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Presented by NC Prosthodontic Specialists Fall 2018

Advances In Prosthodontics TM

New Findings & Best Practices for Cosmetic & Restorative Dentistry

What Material Is Best For A

INSIDE THIS ISSUE Full Arch Prosthesis?
Before — acrylic
Implant Survival and
Prosthetic Complications 

of Mandibular Metal-Acrylic
Resin Implant Complete 

Fixed Dental Prostheses

... page 2
After — zirconia
Complications and 

Clinical Considerations 

of the Implant-Retained
Zirconia Complete-Arch
Prosthesis with Various
Opposing Dentitions

... page 3
When restoring a complete arch with an implant-retained full arch
COMPLEX CASES: prosthesis, the choice of material becomes extremely important. 

Acrylic surfaces on a titanium bar have been utilized for many 

Drs. Scruggs and Molina decades now and have a high incidence of tooth fracture, veneer
Have Training & Experience delamination, and occlusal surface wear. Zirconia frameworks with 

That Make These layering porcelain also have shown to have problems, including 

Treatments More porcelain chipping or debonding of the titanium inserts. In this 

Successful newsletter we’ll look at research comparing zirconia hybrid vs. acrylic
... page 4 hybrid, specifically addressing complications.
© Sams Media Group, LLC
Read more on the next page…

Do you want another opinion on a complex case? Or to meet and share ideas?

There are many ways we can help each other by working together on complex cases and by sharing
knowledge and experience.

With your reputation for quality dental care, and my experience with restorative treatments, we can work
together on advanced cases and both benefit!

If you'd like to meet to discuss a treatment, or talk on the phone about how we can help each other,
please call or email my office with specific days and times when you’re available to talk or meet.

Dr. Bill Scruggs, Prosthodontist ! Specialist in Complex Care ! 919-623-0294 (cell) ! 1

Implant Survival and Prosthetic Complications of Mandibular 

Metal-Acrylic Resin Implant Complete Fixed Dental Prostheses
Priest G, Smith J, Wilson MG. J Prosthet Dent. 2014 Jun;111(6):466-75. doi: 10.1016
This study examined and recorded long-term implant survival and complications of
patients treated with mandibular metal-acrylic resin implant complete fixed dental
prostheses delivered in a private practice setting over a 22-year period.
Materials and Methods
Records were examined for all patients in the authors’ private prosthodontic practices
who between April 1988 and April 2011 had received mandibular metal-acrylic resin
implant complete fixed dental prostheses supported by 4 to 8 implants and who had acrylic can

completed at least 1 year of follow-up after implant placement. sometimes


Results fracture


Forty-five patients who had received a total of 247 implants met the inclusion criteria.
In the course of the 1- to 22-year follow-up period (mean 8 years and 3 months), only
2 implants failed (0.81%) in 1 patient before definitive prosthetic reconstruction, which
resulted in a cumulative implant survival rate of 97.78% ±2.2%. No screws were found
to be loose or fractured. Individual denture-tooth fracture and chairside repair occurred
10 times in 5 patients. Because of wear, all the teeth had to be replaced by the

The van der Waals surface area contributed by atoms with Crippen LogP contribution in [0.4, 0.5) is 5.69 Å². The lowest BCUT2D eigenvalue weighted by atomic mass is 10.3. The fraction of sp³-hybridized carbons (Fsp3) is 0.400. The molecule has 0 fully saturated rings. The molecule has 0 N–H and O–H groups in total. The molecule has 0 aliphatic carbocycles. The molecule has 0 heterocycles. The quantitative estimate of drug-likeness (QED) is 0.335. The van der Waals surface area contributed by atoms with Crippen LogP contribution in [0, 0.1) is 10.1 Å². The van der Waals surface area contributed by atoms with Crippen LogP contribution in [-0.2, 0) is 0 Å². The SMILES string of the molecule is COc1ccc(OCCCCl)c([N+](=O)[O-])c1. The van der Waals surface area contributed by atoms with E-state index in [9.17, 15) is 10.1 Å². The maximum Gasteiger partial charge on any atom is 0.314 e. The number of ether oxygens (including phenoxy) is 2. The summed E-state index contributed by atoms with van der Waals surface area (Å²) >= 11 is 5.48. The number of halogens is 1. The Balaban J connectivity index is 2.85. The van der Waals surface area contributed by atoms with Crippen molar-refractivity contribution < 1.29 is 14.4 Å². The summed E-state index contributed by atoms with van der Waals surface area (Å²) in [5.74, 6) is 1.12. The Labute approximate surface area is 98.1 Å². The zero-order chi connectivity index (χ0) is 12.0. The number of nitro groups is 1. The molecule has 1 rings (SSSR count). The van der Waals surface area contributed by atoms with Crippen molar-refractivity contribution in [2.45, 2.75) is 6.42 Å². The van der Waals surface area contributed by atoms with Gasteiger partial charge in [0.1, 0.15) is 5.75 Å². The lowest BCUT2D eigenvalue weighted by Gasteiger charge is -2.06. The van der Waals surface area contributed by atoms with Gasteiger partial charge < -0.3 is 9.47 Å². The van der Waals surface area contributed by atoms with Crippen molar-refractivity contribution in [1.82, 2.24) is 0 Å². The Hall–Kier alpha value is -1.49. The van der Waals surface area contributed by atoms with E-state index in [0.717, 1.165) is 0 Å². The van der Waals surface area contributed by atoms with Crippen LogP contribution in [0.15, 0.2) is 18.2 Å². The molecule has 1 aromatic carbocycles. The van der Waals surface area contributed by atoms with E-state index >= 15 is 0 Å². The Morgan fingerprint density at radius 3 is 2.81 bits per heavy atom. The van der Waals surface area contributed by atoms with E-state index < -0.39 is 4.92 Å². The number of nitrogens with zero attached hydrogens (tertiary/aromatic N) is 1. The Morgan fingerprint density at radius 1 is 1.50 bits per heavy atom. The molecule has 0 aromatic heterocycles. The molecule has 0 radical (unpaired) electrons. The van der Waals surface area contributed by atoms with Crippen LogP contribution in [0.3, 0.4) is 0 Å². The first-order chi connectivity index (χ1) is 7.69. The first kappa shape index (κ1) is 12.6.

laboratory 10 times in 8 patients between 5 and 12 years. Framework fractures occurred
6 times and affected 3 prostheses (twice for each of the 3 patients).
Examples not part of this study
acrylic at 1-year
Implant failure was rare with this traditional mode of
treatment and occurred before definitive restoration. The
replacement of denture teeth due to wear or fracture was the
most common prosthetic complication, and cantilevered
frameworks exhibited a high risk of fracture when opposed by
fixed prostheses. No fractures occurred for any of the
frameworks opposed by complete dentures or removable zirconia at 2-years
implant prostheses.
When restoring a complete arch with an implant-retained full
arch prosthesis, the choice of material becomes extremely
important. It is my opinion that the material of choice should
be determined by these factors (among others): the
opposing dentition, number and location of dental implants,
An additional advantage to zirconia over acrylic is the cleanliness.
patient parafunctional habits and interocclusal space. If Acrylic hybrids shown are cleaned annually but are extremely dirty.
you would like to discuss more, please contact me at: Compared to the zirconia hybrids where you can see the underside is virtually clean even though these have not been removed in 2 years.

Do you have a patient with a broken prosthesis? Or another complex case?

If you have a question about a case and want another opinion, give me a call. Or, if there’s a
case that you want to work together on, please fill out and send in the enclosed referral form.

My office and I will take great care of your patient and keep you informed. Dental professionals refer
to my office as The Complex Case Specialists™ because we perform complex cases every day.

Dr. Bill Scruggs, Prosthodontist ! Specialist in Complex Care ! 919-623-0294 (cell) ! 2

Complications and Clinical Considerations of the Implant-Retained

Zirconia Complete-Arch Prosthesis with Various Opposing Dentitions
Gonzalez J, Triplett R. Intl Journal of Oral & Maxillofacial Implants 2017 July/August; 864–869; doi: 10.11607
To evaluate the performance of the implant-retained zirconia
complete-arch prosthesis with various opposing dentitions.
Materials and Methods
The 40 patients included in this retrospective case series study were
treated with one or two implant-retained zirconia complete-arch
prostheses (ZIRCAP) using the Zirkonzahn protocol. Prettau zirconia
frames were created with strategic cutbacks in the structure to extend Treatment by Dr. Bill Scruggs, NC Prosthodontic Specialists

zirconia incisal coverage of the esthetic anterior sextants and complete (illustration only, not part of this study)
monolithic zirconia in the molar areas; subsequent layers of porcelain
were applied to nonfunctional and esthetic areas. Patients had three possible occlusal scenarios: (1) maxillary ZIRCAP and
mandibular ZIRCAP, (2) maxillary ZIRCAP and mandibular natural dentition, and (3) maxillary ZIRCAP and mandibular
conventional hybrid prosthesis. Complications were recorded during follow-up appointments 3, 6, and 12 months after
definitive prosthesis delivery. The mean treatment observation period was 33 months.